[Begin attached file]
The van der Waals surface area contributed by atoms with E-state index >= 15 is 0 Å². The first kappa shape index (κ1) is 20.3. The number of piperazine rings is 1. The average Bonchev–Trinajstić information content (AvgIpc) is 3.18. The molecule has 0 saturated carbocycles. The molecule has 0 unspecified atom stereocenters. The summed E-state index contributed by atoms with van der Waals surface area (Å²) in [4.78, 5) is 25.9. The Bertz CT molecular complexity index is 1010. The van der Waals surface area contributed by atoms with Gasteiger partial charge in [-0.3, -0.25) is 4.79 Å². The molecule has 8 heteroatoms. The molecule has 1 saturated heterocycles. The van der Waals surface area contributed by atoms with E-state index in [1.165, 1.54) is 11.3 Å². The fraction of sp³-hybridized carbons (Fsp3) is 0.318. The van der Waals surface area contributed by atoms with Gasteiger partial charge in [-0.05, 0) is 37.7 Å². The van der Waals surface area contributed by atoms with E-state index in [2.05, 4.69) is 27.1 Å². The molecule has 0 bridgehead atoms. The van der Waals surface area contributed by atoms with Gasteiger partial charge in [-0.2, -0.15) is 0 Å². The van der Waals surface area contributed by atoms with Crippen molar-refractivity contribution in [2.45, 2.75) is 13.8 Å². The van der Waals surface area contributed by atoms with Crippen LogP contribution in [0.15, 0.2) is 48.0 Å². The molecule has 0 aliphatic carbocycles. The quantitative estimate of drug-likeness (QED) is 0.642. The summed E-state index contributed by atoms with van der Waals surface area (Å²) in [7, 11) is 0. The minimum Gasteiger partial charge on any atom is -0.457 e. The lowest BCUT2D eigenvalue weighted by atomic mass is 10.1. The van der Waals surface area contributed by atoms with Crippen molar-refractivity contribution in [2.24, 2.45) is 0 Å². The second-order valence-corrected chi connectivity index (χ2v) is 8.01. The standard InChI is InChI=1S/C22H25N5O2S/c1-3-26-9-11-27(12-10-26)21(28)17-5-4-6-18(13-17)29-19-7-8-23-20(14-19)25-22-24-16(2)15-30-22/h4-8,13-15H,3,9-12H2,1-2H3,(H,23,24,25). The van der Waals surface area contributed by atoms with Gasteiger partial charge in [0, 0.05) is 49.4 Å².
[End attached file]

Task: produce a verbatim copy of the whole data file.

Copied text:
The van der Waals surface area contributed by atoms with E-state index >= 15 is 0 Å². The first kappa shape index (κ1) is 20.3. The number of piperazine rings is 1. The average Bonchev–Trinajstić information content (AvgIpc) is 3.18. The molecule has 0 saturated carbocycles. The molecule has 0 unspecified atom stereocenters. The summed E-state index contributed by atoms with van der Waals surface area (Å²) in [4.78, 5) is 25.9. The Bertz CT molecular complexity index is 1010. The van der Waals surface area contributed by atoms with Gasteiger partial charge in [-0.3, -0.25) is 4.79 Å². The molecule has 8 heteroatoms. The molecule has 1 saturated heterocycles. The van der Waals surface area contributed by atoms with E-state index in [1.165, 1.54) is 11.3 Å². The fraction of sp³-hybridized carbons (Fsp3) is 0.318. The van der Waals surface area contributed by atoms with Gasteiger partial charge in [-0.05, 0) is 37.7 Å². The van der Waals surface area contributed by atoms with E-state index in [2.05, 4.69) is 27.1 Å². The molecule has 0 bridgehead atoms. The van der Waals surface area contributed by atoms with Gasteiger partial charge in [-0.2, -0.15) is 0 Å². The van der Waals surface area contributed by atoms with Crippen molar-refractivity contribution in [2.45, 2.75) is 13.8 Å². The van der Waals surface area contributed by atoms with Crippen LogP contribution in [0.15, 0.2) is 48.0 Å². The molecule has 0 aliphatic carbocycles. The quantitative estimate of drug-likeness (QED) is 0.642. The summed E-state index contributed by atoms with van der Waals surface area (Å²) in [7, 11) is 0. The minimum Gasteiger partial charge on any atom is -0.457 e. The lowest BCUT2D eigenvalue weighted by atomic mass is 10.1. The van der Waals surface area contributed by atoms with Crippen molar-refractivity contribution in [2.24, 2.45) is 0 Å². The second-order valence-corrected chi connectivity index (χ2v) is 8.01. The standard InChI is InChI=1S/C22H25N5O2S/c1-3-26-9-11-27(12-10-26)21(28)17-5-4-6-18(13-17)29-19-7-8-23-20(14-19)25-22-24-16(2)15-30-22/h4-8,13-15H,3,9-12H2,1-2H3,(H,23,24,25). The van der Waals surface area contributed by atoms with Gasteiger partial charge in [0, 0.05) is 49.4 Å².